According to the ESOP Association Canada (Employee Share Ownership Plan), Canadian business owners are undecided about a planned exit strategy and the vast majority are unsure how, when or to whom the...
According to the ESOP Association Canada (Employee Share Ownership Plan), Canadian business owners are undecided about a planned exit strategy and the vast majority are unsure how, when or to whom they will turn over their business.
According to a recent Harris/Decima study commissioned by BMO Bank of Montreal, more than half (56%) of businesses polled are in the later stages of their enterprise and yet only 21% of these business owners have decided on or named a successor. Of those businesses who do not have a succession plan in place, 40% believe it is too early to do so.
Yet, in stark contrast to this claim, more recent business owners see the value in putting a formal succession plan into place earlier in the business lifecycle. Only 19% of business owners have identified a successor, yet just under a third of those have a transition plan in place, with training times widely varying.
“Our research and experience advising business owners across Canada shows that many of them are unprepared for the inevitable,” says Sean Foran, vice-president of succession planning at BMO Harris Private Banking. “Whether they intend to sell their business or hand it down to a family member, it’s important they begin planning as early as possible to ensure they get the most out of the many years of work they have put into the business.” Other highlights of the survey revealed:
• Almost 40% of respondents say their ideal succession plan would include selling their business to an outside party.
• Only 17% said they would sell the business to a family member.
• One-quarter of respondents say they have no interested family members and 17% say they have no family members who could take it over.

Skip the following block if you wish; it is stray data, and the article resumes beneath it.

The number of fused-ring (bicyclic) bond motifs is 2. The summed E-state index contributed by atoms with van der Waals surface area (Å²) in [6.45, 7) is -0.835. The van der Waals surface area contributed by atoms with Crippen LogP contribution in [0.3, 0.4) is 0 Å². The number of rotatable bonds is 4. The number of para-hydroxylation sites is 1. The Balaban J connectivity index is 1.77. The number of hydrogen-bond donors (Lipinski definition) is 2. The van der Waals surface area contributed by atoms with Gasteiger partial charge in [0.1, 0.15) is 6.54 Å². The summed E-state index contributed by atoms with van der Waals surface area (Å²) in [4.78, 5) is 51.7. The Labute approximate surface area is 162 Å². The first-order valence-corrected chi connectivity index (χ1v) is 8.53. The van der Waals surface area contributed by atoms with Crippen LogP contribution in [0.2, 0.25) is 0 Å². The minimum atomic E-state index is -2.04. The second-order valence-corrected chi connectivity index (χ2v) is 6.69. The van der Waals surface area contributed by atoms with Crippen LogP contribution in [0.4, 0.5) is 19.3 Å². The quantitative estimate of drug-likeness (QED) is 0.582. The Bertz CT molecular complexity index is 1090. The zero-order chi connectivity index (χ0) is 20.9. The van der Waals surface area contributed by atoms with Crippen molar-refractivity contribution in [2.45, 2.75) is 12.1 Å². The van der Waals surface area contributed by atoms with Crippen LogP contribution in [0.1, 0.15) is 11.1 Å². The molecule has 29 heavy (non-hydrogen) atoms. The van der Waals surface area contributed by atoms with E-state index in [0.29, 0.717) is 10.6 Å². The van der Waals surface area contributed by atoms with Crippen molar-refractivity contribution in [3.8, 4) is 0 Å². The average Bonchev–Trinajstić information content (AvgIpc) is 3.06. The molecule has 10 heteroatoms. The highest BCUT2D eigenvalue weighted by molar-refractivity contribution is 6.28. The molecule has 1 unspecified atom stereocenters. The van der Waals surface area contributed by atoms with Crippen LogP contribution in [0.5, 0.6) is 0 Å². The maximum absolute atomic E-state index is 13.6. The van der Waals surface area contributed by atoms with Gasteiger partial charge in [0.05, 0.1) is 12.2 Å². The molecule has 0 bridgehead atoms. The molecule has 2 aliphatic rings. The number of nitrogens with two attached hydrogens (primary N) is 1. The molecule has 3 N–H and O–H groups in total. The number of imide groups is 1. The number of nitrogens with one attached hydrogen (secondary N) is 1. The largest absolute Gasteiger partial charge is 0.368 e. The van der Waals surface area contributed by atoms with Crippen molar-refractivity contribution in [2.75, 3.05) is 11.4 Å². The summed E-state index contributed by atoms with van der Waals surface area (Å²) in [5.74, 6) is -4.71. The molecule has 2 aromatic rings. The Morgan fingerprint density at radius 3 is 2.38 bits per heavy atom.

• 85% of business owners say they are the first or second generation of the family that started the business.
“These findings reflect the mindset of a typical entrepreneur,” says Gail Cocker, senior vice-president of commercial banking for BMO Bank of Montreal. “Most business owners are so focused on growing and maintaining their business, they find it difficult and even emotionally draining to contemplate selling or winding it down. Our best advice is to speak to one of our commercial bankers. They can provide guidance and direction on how to put a succession plan in place.”
Business owners are overwhelmingly intent on using the proceeds from the sale of their business as investment dollars. In fact, two-thirds of business owners surveyed say they will invest their business sale dollars -nearly the same number who intend to fund their retirement through RRSPs or other investments.
However, 61% intend to rely in part on the Canada Pension Plan to get them through their retirement years.
“Clearly some entrepreneurs are concerned the sale of their business will not sufficiently subsidize their retirement lifestyle,” said Foran. “That’s why it’s important they maximize the proceeds of the sale of their business by investing that money wisely with the aid of a professional advisor.”
Almost three-quarters of those surveyed are more than five years away from selling their business, providing ample opportunity for a carefully planned exit strategy.
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